Diamondbacks, Jordan Montgomery in agreement on $25 million deal: Source

The Arizona Diamondbacks and left-hander Jordan Montgomery are in agreement on a deal that will pay him $25 million this season, a league source said. The deal includes a vesting player option for the second year, per the source.

ESPN was first to report news of the deal.

Ranked as the No. 6 player on The Athletic’s offseason Big Board, Montgomery positioned himself well to cash in this offseason after a strong 2023 campaign, highlighted by his role in the Texas Rangers’ run to the World Series.

Montgomery began the year with a 3.42 ERA over 21 starts with the St. Louis Cardinals. At the trade deadline, the Cardinals sent him to the Rangers along with reliever Chris Stratton in exchange for left-hander John King, infield prospect Thomas Saggese and pitching prospect Tekoah Roby. In Arlington, Montgomery took his game to a new level. He had a 2.79 ERA in 11 starts, serving as a steadying force in an otherwise injury-laden pitching staff.

Montgomery’s brilliance continued in the postseason, starting with seven shutout innings in a wild-card round victory against the Tampa Bay Rays. He finished with three wins and a 2.90 ERA in six playoff appearances.

“Nothing’s straight and nothing’s the same,” Rangers catcher Jonah Heim said of Montgomery during the playoffs. “Same release point. Ball gets on you. Big guy. Sometimes he steps on the brakes with a curveball. Other times he rams in a four-seamer on you. It makes my job easier when he can do all that.”

The 2023 season served as the best year yet for the 31-year-old Montgomery. It also validated his ability after the Yankees traded him to the Cardinals in 2022 when New York did not envision Montgomery making its postseason rotation.

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After the Yankees didn’t believe he’d make their postseason rotation, Montgomery became a playoff standout. (Christian Petersen / Getty Images)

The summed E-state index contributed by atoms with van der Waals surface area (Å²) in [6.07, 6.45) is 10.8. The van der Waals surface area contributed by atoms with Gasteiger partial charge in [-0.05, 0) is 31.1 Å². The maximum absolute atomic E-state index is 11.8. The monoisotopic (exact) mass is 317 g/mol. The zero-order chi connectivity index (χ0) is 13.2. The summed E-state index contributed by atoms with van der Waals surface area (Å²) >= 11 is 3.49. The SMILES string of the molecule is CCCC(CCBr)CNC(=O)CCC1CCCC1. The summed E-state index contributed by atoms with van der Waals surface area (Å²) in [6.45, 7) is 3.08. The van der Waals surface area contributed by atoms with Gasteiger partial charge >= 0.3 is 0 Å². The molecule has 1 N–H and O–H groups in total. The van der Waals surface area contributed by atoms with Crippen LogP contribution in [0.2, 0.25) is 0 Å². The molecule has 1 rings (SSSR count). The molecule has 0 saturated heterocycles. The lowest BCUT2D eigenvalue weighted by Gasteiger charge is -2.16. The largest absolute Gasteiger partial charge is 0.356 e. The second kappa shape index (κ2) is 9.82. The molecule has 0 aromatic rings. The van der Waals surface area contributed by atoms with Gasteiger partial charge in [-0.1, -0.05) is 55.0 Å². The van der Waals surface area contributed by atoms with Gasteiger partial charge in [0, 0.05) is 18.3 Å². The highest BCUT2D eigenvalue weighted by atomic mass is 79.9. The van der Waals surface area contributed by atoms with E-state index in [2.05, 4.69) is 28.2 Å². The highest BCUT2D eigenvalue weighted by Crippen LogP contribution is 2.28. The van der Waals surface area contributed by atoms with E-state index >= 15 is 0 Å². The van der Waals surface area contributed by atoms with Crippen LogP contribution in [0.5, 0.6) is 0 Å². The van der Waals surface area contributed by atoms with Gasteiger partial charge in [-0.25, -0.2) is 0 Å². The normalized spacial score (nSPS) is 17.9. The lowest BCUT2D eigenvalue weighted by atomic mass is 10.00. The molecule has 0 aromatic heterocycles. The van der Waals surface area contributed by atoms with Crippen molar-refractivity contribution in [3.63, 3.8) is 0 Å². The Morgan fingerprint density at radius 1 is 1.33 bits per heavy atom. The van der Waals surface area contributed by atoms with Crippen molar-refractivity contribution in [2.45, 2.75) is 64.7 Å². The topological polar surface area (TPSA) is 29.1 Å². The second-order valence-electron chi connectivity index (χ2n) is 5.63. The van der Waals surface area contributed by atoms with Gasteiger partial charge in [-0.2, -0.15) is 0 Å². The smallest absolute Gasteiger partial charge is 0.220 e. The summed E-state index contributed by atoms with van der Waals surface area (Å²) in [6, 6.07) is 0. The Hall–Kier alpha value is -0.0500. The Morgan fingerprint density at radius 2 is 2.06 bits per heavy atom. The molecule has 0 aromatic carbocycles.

Over the past few seasons, Montgomery has boosted his profile from that of a back-end starter to a potential frontline option thanks largely to improvements in his fastball offerings. Despite standing 6-foot-6 with a sturdy frame, Montgomery was viewed as a soft-tossing, pitchability lefty when he was a fourth-round pick out of South Carolina in 2014. His four-seam velocity, however, bumped up from 91.9 mph in 2017 to 93.3 mph this past season. Last season, he upped his sinker usage to 42.6 percent. Montgomery benefits from deception and extension, and the four-seamer and sinker look similar out of his hand until one runs to the glove side and the other darts toward the arm side. The improved fastballs have made his signature curveball and changeup even more difficult to hit.

“I think I’m kind of just staying in better counts, staying in the attack on hitters and staying in control of the game as much as I can,” Montgomery said during the World Series. “Throwing my fastball to both sides of the plate. My curveball, I feel like my shapes have all gotten better, and just repeating my delivery much better.”

If there is a knock on Montgomery, it is his relatively low strikeout rates over the past two seasons. He struck out just 7.92 batters per nine innings last season. But even in the age of the strikeout, Montgomery has had more success using his four-seam and sinker to pitch to contact. His strikeout rates have dropped in each of the past three seasons, but so has his ERA. The lack of strikeouts could lead to some volatility in projecting Montgomery’s future performance, but his command of the zone helps make up for the shortage of missed bats. He is a decidedly old-school, groundball pitcher but has quietly joined Gerrit Cole and Kevin Gausman as the only pitchers with 30-plus starts and a sub-4.00 ERA in each of the past three seasons.

(Top photo: Ron Jenkins / Getty Images)

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